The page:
When I came to valley I literally had nothing apart from my old iPhone 5 and one among many apps installed in it, named “Vidzy” (that’s our app). Two of the other important apps were “Meetup” and “Eventbrite”. My first concern was to check if people here will find the idea unique and useful. What if they say, “Oh we use this and this app for this. Why should I use Vidzy”?

But that did not happen. In fact people loved the concept and started giving me their email IDs (because the app was still in beta and not live on App store). In a month I collected about 100 email IDs. I started going to more events and started meeting lot more people, one such event was at InMobi’s office (the unicorn startup from India). Guys at InMobi loved the app and asked us to present as a potential partner in their Miip launch event.

There you go, within a month of coming to US, I was talking about Vidzy at Fort Mason center (the same place where Facebook’s F8 developer conference happened) among hundreds of industry veterans from mobile and advertising industry. I couldn’t have thought about all this exposure within a month, if I was not in Silicon Valley.

Presenting Vidzy at Fort Mason during Miip Launch event

July/Aug 2015:

We started getting interest from some investors (some of who got in touch after the InMobi event), but for us key was to find out the right product market fit. We still did not have a strong trigger remember? Our beta users loved the concept but not so much the use case- few of them got back to me saying, “when will you enable personal video sharing?”. I was not sure about personal video sharing because we still believed that YouTube video discovery is a big enough problem to solve.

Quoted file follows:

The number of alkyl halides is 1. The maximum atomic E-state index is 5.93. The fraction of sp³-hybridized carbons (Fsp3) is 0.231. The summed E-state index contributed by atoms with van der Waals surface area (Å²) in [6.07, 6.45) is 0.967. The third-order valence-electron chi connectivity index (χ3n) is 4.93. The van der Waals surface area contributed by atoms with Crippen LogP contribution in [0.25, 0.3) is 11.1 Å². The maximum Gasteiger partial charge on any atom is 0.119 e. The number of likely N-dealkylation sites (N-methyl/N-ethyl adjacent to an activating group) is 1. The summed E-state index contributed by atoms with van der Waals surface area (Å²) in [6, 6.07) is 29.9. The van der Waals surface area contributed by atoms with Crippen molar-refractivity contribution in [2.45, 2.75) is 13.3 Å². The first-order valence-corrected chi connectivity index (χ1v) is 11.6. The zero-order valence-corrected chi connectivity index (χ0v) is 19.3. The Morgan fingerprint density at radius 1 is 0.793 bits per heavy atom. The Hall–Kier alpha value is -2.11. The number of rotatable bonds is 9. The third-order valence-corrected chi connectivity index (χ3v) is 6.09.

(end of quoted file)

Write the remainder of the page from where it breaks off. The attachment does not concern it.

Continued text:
One day during some event I got an opportunity to pitch to Rick Marini. I had only 2 minutes. Rick being a pioneer in social consumer startups who has invested in companies like Reditt and Snapchat, his point of view mattered a lot. His reaction- “well the app and concept is good, but building on top of YouTube means they can shut you down any day and also this to me looks like a Vitamin not a Pain killer”. Those words got stuck in my head. I knew that something has to change, but what was that? How can we make this a pain killer?

August 2015:

After my meeting with Rick, I started looking for answers and connecting dots. Is personal video sharing a bigger problem? I starting thinking about it from the perspective of someone who record lot of videos everyday. Who is that user? And suddenly it occur to me that my brother makes lot of videos (of his daughter) and sends them over Whatsapp everyday. I decided to speak to him about the new use case.

To give a little background my brother is not a heavy app user, he owns a Windows phone and keeps a low profile on Facebook. The only way for him to share his daughter’s video is Whatsapp and that too reaches a limited list of his friends and family members. When I asked him whether he would like to use an app where he could share his daughter’s video with anyone who would like to watch, he immediately said “Yes”.

This gave me a huge boost, I called up my co-founders in India and we had a good 2 hour discussion on the use-case. We all agreed that it made lot of sense. We were still not too sure whether it was “the” pain which needed a pain killer. There was only one way to find it out- ask people! I started checking out important events on Meetup that week and found a “mobile innovation” related event in Mountain View. I still did not have the app with the feature built but the concept was there with YouTube videos, I decided to test the new hypothesis.

I showed the app to the first guy I met in the event, and told him the use case. He started staring at me and stared at me for good 10 seconds, I felt as if I had stolen his idea (that’s typical valley, I thought). It turned out that indeed I had stolen his idea, but he was glad that a solution for his problem was now out there. This guy said he has tons of videos of his kid but couldn’t find a decent app which could take those videos to interested people. Suddenly I felt like I was dreaming, for me that was like being closest to see a “product market fit”. During next half hour of the event, I didn’t talk about my product, instead that gentleman did all the talking on my behalf 😀.